The rugged terrain surrounding Holta Canyon in Albania, about 30 kilometers outside the town of Gramsh and two hours from Tirana, is dotted with karstic caves, many of them still unexplored. Probably the most spectacular is the Kabashi Cave, filled with unusual stalactites and stalagmites in magnificent shapes and colors.
It was the photographs of these colorful cave formations that prompted my Albanian friend Klori to take her first-ever hike. According to the description posted on the Hiking Adventure Club of Albania’s Facebook page, the hike was of average difficulty and only two hours in each direction. Having spent many weekends on much longer and more strenuous hikes, this one sounded like a good first venture for my friend who is best described as a “city girl”.
Getting there is part of the challenge
The reason so many of the caves in Holta Canyon are unexplored is that getting to this highland treasure is not easy. Until recently, roads were nearly non-existent and the trails are still little more than expanded goat paths.
We bumped up a sometimes paved, sometimes not-paved road to a small mountain village where we parked and heaved our backpacks filled with water, flashlights and headlamps, and a few snacks over our shoulders.
Even from this mountain village, getting to Kabashi Cave was a challenge. It sits hidden on the steep, vertical cliffs that line Holta Canyon and maneuvering the terrain requires finding an experienced guide who is familiar with the mountain and the canyon.
We picked our way slowly and gingerly across the steep path, sometimes having to sidestep over loose rocks strewn across the trail from previous landslides. When we did reach the entrance to Kabashi Cave 900 meters (2,950 feet) above sea level, the entrance was a mere one meter wide and easy to miss.
After ducking inside the mouth of the cave, we were greeted by a dramatic cavern with a beautiful underground topography. Our burly guide tells us that the cave goes five kilometers deep into the mountain and that he has ventured much farther than we go to this day. He told us that on his previous hike deep into the cave he had to turn back when the air became thin and harder to breathe.
Despite the inhospitable surrounding landscape of Holta Canyon and questionable living conditions inside the cave, earthenware, primitive tools and other archeological items have been found inside the cave proving that some ancient peoples once chose to live in these underground spaces.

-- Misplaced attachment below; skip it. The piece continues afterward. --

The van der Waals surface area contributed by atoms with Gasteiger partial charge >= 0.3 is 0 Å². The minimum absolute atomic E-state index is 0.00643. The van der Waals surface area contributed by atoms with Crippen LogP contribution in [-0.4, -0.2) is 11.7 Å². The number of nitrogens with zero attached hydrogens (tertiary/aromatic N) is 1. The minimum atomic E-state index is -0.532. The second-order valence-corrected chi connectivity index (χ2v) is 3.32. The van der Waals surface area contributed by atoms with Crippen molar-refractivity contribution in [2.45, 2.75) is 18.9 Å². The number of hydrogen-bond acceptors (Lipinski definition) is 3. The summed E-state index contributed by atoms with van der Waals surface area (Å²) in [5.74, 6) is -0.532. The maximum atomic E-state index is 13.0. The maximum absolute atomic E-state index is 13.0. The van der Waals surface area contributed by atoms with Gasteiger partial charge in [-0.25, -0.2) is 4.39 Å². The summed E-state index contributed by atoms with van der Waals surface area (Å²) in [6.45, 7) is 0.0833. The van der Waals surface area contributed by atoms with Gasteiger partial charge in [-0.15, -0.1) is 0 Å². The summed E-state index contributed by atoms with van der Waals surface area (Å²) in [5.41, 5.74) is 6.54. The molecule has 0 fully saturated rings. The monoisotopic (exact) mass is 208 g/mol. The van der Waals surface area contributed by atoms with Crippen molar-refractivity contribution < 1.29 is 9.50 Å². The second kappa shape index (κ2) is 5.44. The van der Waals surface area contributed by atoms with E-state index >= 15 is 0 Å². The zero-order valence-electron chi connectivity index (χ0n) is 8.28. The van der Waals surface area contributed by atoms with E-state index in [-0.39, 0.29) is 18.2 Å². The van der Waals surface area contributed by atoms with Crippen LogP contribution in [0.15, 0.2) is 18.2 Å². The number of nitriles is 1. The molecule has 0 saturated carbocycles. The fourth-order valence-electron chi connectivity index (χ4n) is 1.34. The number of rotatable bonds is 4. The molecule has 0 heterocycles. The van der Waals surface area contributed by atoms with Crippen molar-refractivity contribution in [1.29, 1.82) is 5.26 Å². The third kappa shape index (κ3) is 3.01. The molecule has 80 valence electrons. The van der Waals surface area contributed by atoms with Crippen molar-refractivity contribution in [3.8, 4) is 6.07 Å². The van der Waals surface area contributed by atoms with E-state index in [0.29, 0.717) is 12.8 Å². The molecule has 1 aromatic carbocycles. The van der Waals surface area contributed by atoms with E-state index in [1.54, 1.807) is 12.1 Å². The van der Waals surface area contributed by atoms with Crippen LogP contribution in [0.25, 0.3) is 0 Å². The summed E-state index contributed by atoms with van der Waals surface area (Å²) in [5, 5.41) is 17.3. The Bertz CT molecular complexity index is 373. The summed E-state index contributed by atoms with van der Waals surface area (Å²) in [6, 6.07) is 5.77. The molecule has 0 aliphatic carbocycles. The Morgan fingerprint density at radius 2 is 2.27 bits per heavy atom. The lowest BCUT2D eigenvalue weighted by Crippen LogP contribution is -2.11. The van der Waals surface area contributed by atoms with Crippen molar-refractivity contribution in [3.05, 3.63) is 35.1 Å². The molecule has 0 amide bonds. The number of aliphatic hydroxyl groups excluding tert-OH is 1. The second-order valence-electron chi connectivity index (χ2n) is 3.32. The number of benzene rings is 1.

Despite what our guide told us, some people believe that Kabashi Cave is a labyrinth that has not been fully explored. There is a story that circulates locally about a dog that entered the cave from the canyon only to appear in Librazhd as evidence of the endless maze of tunnels.
There are also rumors of gold and treasure hidden somewhere deep in the cave, that has led to illegal and destructive holes being dug that have damaged some of the limestone stalactites and stalagmites that take a thousand years just to form 10 centimeters.
These wonderful stone formations in this cave of rare beauty were created when surface water from above slowly penetrated the limestone mountain through cracks and fissures.
As water passes through limestone and other soluble rock, drops of water filled with dissolved calcium carbonate reach the roof of the cave where it drips and starts to dry. This process, repeated millions of times, creates the stalactites that look like upside-down, misshapen candles hanging from the ceilings of the caves. Water that drips off the end of the stalactites, giving birth to the stalagmites reaching up from the ground in wider, but just as impressive shapes on the floor.
Cave visits are a growing tourist attraction worldwide and a number of caves across Albania are now appearing on tour guide itineraries for visitors who are drawn to nature and history, as well as for those looking for an adventurous trip into less traveled corners of the country.
(I am happy to say that Holta Canyon and Kabashi Cave helped hook my friend Klori on hiking –and she is looking forward to our next outdoor adventure.)
The importance of preservation and respect for nature
Despite its remarkable natural beauty that attracts thousands of tourists, Holta Canyon and most likely Kabash Cave were nearly lost when plans were drawn for the construction of a hydroelectric plant that would have flooded all of its glory underwater. Fortunately, these plans were abandoned last year after people protested and the partially built dam was demolished.
Ironically, as less developed countries such as Albania race to build dams, the United States and western Europe have recognized that damage dams can do to the environment. Rivers are like the arteries in a human body. When the flow of water is interrupted, it cuts off an essential source of water, shelter and food needed for animal and human survival as well as for food production and industry downstream.
More than 1,600 dams have been dismantled in the United States over the last 30 years. And in France, the two dams on Normandy’s Selune River are nearly gone – representing the largest ever in the world.
Hopefully, Albania can follow this lead and find alternative sources of energy for its own population that will not destroy the country’s magnificent natural beauty.